I’ve never read anything by Stephen King, and decided recently that it was time to change that. I’m about 200 pages into The Shining so far, and am definitely experiencing that creeping feeling of dread I was expecting. The Overlook Hotel seems like the perfect place for something terrible to happen, especially during the winter when it is snowed in and completely cut off from the outside world. I’ll be reading this over the weekend with lots and lots of lights on. I can’t wait to find out what on earth “Redrum” means. —Elizabeth
Kitch by Anthony Joseph
I’m reading Kitch, a fictional biography of the Calypso icon Lord Kitchener. The writing is a delight—a poetic mixture of patios and pathos—and both 30s Trinidad and 40s London are brought thrillingly to life. —Stuart
Jasmine Guillory’s The Wedding Date was the first romance novel I ever read, and I loved it. I also really enjoyed the next book of the series, The Proposal. So as soon as I was able to get my hands on The Wedding Party, I dove in. Maddie and Theo, friends of The Wedding Date‘s heroine, Alexa, have gotten on each other’s nerves since they met. So when they find themselves both in Alexa’s wedding party, they think they’re going to be in for a few months of bickering and arguing. What they find is that they have insane sexual chemistry and are able to relax around each other in ways that they never have with other romantic partners. They slowly realize that their plan to sneak around and sleep with each other has turned into something more, no surprises there. It’s such a pleasure to be back in Guillory’s world of compassionate, successful, funny women and the men who respect and adore them. A treat, as always. —Nina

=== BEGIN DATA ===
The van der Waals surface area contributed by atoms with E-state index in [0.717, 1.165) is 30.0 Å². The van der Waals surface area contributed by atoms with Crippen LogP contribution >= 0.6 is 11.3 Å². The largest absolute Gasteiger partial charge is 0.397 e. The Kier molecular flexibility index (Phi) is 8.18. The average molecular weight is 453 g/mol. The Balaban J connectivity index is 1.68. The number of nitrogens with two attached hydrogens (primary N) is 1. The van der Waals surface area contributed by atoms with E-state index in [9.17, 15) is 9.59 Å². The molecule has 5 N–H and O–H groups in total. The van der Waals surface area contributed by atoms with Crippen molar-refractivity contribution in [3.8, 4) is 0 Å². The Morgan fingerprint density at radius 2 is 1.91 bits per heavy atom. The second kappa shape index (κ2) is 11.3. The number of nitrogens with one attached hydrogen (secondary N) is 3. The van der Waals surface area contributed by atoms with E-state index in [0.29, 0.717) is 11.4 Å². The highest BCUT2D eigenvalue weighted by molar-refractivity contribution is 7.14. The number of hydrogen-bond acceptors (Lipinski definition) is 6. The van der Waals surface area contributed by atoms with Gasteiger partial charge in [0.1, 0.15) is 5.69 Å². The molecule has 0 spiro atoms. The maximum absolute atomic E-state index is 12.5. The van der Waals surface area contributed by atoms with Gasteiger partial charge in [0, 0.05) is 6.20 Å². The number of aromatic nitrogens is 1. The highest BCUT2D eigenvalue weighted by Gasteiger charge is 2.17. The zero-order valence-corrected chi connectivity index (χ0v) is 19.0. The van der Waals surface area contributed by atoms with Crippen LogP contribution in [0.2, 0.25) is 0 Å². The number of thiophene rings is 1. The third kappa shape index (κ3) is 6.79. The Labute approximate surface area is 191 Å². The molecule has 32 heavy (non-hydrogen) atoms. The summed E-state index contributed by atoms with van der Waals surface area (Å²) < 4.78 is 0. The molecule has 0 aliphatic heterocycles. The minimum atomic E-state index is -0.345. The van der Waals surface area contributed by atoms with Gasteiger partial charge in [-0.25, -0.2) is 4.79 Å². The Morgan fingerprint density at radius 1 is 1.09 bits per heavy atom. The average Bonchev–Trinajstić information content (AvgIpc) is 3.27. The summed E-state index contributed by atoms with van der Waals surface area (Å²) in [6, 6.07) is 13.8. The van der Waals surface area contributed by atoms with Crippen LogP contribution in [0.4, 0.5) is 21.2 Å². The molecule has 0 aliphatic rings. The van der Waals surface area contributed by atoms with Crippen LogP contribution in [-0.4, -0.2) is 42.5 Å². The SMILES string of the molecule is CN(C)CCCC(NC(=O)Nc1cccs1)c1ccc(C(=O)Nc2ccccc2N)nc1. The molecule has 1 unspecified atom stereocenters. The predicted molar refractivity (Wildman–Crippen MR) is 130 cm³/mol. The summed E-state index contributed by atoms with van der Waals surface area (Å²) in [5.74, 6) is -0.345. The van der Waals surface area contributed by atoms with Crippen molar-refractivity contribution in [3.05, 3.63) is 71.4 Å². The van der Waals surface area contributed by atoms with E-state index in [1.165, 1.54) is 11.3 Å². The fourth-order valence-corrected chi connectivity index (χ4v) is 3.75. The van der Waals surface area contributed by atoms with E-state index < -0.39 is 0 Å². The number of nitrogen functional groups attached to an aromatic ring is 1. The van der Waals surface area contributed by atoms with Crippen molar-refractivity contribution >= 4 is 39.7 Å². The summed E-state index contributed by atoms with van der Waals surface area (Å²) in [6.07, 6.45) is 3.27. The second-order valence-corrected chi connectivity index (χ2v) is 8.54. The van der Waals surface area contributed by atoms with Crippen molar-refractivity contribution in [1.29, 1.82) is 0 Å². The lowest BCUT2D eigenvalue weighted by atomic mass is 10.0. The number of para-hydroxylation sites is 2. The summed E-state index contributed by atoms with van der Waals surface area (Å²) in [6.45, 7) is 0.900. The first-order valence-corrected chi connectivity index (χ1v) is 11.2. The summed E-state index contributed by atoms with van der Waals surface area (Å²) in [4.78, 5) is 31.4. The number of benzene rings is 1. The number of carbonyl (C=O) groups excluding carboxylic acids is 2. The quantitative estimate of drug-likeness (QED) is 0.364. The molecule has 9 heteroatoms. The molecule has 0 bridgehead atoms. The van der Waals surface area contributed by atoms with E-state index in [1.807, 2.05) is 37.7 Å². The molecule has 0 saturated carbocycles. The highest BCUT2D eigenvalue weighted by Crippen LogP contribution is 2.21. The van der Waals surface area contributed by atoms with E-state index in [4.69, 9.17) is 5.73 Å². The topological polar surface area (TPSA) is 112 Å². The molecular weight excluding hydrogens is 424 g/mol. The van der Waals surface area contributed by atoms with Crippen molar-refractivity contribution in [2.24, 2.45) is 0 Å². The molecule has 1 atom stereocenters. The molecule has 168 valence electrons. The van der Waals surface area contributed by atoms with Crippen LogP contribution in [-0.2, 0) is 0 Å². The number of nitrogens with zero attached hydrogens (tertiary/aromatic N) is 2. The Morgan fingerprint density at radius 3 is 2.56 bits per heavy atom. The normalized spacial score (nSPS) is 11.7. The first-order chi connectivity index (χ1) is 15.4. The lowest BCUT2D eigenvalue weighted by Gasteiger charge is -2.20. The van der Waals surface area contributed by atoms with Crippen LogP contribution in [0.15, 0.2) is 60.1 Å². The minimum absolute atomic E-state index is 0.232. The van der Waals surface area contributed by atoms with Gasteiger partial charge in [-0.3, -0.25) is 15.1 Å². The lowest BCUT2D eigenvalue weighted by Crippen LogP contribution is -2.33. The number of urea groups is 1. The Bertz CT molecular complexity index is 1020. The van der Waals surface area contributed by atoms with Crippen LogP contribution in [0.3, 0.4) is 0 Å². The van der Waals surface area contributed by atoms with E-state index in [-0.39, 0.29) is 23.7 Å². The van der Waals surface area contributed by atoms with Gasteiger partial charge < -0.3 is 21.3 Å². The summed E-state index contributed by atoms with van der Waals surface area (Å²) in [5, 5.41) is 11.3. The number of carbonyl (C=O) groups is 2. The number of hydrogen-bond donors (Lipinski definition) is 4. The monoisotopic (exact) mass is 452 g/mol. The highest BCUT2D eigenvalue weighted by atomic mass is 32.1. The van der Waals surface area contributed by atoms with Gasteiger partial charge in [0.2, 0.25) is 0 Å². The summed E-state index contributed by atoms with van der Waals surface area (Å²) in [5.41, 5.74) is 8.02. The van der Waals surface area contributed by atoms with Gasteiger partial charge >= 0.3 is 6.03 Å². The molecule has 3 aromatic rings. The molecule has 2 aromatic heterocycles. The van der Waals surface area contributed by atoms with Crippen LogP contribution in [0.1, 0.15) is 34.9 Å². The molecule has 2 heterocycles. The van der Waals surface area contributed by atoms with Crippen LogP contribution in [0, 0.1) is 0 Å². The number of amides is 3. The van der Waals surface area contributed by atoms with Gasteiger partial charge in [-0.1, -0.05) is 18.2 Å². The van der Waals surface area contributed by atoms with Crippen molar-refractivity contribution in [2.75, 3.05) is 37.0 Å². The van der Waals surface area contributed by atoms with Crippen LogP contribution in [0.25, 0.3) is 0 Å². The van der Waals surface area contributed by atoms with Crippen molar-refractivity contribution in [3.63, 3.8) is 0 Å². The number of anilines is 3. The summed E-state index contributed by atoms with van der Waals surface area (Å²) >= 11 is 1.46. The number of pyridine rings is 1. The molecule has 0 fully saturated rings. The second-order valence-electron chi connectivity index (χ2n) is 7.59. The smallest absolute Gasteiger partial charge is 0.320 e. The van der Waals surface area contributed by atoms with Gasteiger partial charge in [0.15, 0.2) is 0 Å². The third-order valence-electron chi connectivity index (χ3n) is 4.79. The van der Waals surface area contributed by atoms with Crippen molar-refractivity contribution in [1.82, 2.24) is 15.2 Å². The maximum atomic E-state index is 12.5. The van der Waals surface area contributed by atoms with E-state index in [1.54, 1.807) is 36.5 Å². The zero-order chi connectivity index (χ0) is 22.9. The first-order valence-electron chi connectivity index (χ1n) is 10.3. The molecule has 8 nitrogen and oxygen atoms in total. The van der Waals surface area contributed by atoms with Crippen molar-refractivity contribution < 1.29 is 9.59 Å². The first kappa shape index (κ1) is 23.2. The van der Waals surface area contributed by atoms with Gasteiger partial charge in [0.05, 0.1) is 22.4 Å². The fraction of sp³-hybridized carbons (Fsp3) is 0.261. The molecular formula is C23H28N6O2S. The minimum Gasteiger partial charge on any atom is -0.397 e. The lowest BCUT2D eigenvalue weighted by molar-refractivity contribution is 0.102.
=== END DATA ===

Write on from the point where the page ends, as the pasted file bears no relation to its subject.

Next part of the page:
Paper Girls, Vol. 4 by Brian K. Vaughan, illustrated by Cliff Chiang
If you love Stranger Things and 80s nostalgia, but want more badass female characters, then Paper Girls is the graphic novel series that you need to be reading! This fourth volume was exciting and added so much to this world of time travel and aliens. While I loved the first three volumes for their art and vibrant characters, they also contained a lot of confusing foreshadowing. In the fourth volume, you begin to see some of the bricks that were laid coming together. I loved that the story was partially set in 1999 and that readers get to see characters freaked out about Y2K with the backdrop of futuristic destruction (that only the main characters are aware of). I can’t wait to see what happens next and learn more about what the hell is going on! —Dana